Archive for June, 2013

Crash Bandicoot and Crash Bandicoot 2: Crash and Burn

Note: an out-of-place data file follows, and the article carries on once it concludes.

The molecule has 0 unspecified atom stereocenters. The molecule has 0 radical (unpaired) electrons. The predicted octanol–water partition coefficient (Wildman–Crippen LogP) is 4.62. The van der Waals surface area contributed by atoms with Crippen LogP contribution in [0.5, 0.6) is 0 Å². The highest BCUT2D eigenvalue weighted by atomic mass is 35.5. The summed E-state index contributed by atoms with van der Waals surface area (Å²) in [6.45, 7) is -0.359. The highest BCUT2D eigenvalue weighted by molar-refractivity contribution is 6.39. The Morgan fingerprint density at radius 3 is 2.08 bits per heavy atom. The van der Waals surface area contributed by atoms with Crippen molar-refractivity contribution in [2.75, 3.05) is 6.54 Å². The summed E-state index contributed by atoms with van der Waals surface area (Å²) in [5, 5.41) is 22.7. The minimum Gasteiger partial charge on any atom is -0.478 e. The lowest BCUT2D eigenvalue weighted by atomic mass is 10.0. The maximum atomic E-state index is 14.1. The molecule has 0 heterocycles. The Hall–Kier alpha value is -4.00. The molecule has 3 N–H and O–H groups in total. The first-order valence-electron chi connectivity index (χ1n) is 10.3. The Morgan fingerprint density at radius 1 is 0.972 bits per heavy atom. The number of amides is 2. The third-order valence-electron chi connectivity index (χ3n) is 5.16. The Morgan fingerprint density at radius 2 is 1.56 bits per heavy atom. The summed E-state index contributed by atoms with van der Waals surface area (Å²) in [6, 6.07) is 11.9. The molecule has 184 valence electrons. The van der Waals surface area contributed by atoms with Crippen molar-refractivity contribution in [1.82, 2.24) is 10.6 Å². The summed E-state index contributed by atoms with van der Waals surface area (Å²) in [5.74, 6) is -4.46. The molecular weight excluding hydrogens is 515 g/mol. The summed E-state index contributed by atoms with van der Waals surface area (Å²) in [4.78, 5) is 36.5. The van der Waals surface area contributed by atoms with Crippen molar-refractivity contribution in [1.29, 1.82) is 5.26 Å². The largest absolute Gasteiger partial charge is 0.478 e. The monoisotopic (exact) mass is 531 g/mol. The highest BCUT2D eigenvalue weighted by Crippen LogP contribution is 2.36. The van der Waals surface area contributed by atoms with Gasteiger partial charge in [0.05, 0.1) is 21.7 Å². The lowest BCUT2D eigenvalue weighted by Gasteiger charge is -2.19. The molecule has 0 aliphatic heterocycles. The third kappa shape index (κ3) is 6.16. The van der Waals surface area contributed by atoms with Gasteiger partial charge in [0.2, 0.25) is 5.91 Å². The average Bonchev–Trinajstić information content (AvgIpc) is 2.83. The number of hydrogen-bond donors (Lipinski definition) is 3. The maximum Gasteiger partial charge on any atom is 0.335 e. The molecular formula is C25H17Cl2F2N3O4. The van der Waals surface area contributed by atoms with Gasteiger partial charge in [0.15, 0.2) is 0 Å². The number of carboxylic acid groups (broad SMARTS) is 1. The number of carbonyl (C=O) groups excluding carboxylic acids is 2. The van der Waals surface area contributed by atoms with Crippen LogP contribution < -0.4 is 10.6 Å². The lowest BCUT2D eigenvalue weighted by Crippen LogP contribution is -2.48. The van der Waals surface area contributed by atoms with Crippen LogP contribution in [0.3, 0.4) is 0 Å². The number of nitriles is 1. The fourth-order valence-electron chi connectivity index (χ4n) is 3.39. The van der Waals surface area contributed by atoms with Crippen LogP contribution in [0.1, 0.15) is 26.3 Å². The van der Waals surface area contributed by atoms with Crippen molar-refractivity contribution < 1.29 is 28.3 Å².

This story begins on a dark and stormy evening. Or at least, it could do. Me and two friends sat down and decided to don our nostalgia hats and play some Crash Bandicoot. Where better place to start in our quest for sweet Bandicoot nostalgia than the first game? Recently purchased by one of the aforementioned friends and housemate to fulfill his Crash Bandicoot itch, we sat down and turned on the old PlayStation 2. Little did we know what was in store, for when we started that game we could not stop. What began was an unbroken marathon of swearing, frustration and tiredness and, above all, Crash Bandicoot. (Disclaimer: It wasn’t actually a straight marathon, we did do the first 4 or so levels a couple of hours before the rest of the game). Our marathon claimed many lives, by which I mean one. By which I mean one of my housemates had to go to work for a few hours and by the time he got back me and the other housemate had got so good and determined that letting him have a go would only result in failure. So he watched, cheered us on, consoled us  when we failed and soothed us with promises that the game was indeed being unfair and cheating in our darker moments. I should begin this sort-of review by saying I never actually played the Crash Bandicoot games when I was younger, it was a phenomena that passed me by when I was busy with my beloved GameBoy Color. This strange platforming experience was new for me and, to say this was the first time I played a Crash Bandicoot game, it was a hell of a way to start.